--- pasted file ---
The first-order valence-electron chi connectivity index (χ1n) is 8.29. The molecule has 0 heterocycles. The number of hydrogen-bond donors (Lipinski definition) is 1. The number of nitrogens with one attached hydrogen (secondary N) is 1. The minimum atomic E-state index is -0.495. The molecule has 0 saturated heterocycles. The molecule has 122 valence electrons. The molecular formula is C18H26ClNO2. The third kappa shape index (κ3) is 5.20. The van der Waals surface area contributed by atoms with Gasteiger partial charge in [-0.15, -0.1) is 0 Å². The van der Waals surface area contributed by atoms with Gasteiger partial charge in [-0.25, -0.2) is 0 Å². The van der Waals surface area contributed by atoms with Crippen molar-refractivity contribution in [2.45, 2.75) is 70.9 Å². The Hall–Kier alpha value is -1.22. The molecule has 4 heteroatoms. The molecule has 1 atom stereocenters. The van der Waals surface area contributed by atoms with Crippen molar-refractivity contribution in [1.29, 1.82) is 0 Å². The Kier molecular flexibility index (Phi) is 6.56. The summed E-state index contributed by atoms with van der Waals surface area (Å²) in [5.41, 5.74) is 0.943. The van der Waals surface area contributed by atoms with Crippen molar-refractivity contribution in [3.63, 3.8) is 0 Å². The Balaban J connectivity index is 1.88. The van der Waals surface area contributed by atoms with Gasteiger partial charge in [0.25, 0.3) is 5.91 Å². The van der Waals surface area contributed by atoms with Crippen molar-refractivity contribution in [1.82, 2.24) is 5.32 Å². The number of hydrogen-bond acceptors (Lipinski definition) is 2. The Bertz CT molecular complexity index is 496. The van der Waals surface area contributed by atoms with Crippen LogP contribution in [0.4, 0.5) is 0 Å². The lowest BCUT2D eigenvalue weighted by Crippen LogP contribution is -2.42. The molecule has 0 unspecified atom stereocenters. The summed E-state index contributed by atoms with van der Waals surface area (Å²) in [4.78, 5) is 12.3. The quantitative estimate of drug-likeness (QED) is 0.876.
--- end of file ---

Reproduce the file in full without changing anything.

The first-order valence-electron chi connectivity index (χ1n) is 8.29. The molecule has 0 heterocycles. The number of hydrogen-bond donors (Lipinski definition) is 1. The number of nitrogens with one attached hydrogen (secondary N) is 1. The minimum atomic E-state index is -0.495. The molecule has 0 saturated heterocycles. The molecule has 122 valence electrons. The molecular formula is C18H26ClNO2. The third kappa shape index (κ3) is 5.20. The van der Waals surface area contributed by atoms with Gasteiger partial charge in [-0.15, -0.1) is 0 Å². The van der Waals surface area contributed by atoms with Gasteiger partial charge in [-0.25, -0.2) is 0 Å². The van der Waals surface area contributed by atoms with Crippen molar-refractivity contribution in [2.45, 2.75) is 70.9 Å². The Hall–Kier alpha value is -1.22. The molecule has 4 heteroatoms. The molecule has 1 atom stereocenters. The van der Waals surface area contributed by atoms with Crippen molar-refractivity contribution in [1.29, 1.82) is 0 Å². The Kier molecular flexibility index (Phi) is 6.56. The summed E-state index contributed by atoms with van der Waals surface area (Å²) in [5.41, 5.74) is 0.943. The van der Waals surface area contributed by atoms with Crippen molar-refractivity contribution in [3.63, 3.8) is 0 Å². The Balaban J connectivity index is 1.88. The van der Waals surface area contributed by atoms with Gasteiger partial charge in [0.25, 0.3) is 5.91 Å². The van der Waals surface area contributed by atoms with Crippen molar-refractivity contribution in [1.82, 2.24) is 5.32 Å². The number of hydrogen-bond acceptors (Lipinski definition) is 2. The Bertz CT molecular complexity index is 496. The van der Waals surface area contributed by atoms with Crippen LogP contribution in [0.4, 0.5) is 0 Å². The lowest BCUT2D eigenvalue weighted by Crippen LogP contribution is -2.42. The molecule has 0 unspecified atom stereocenters. The summed E-state index contributed by atoms with van der Waals surface area (Å²) in [4.78, 5) is 12.3. The quantitative estimate of drug-likeness (QED) is 0.876.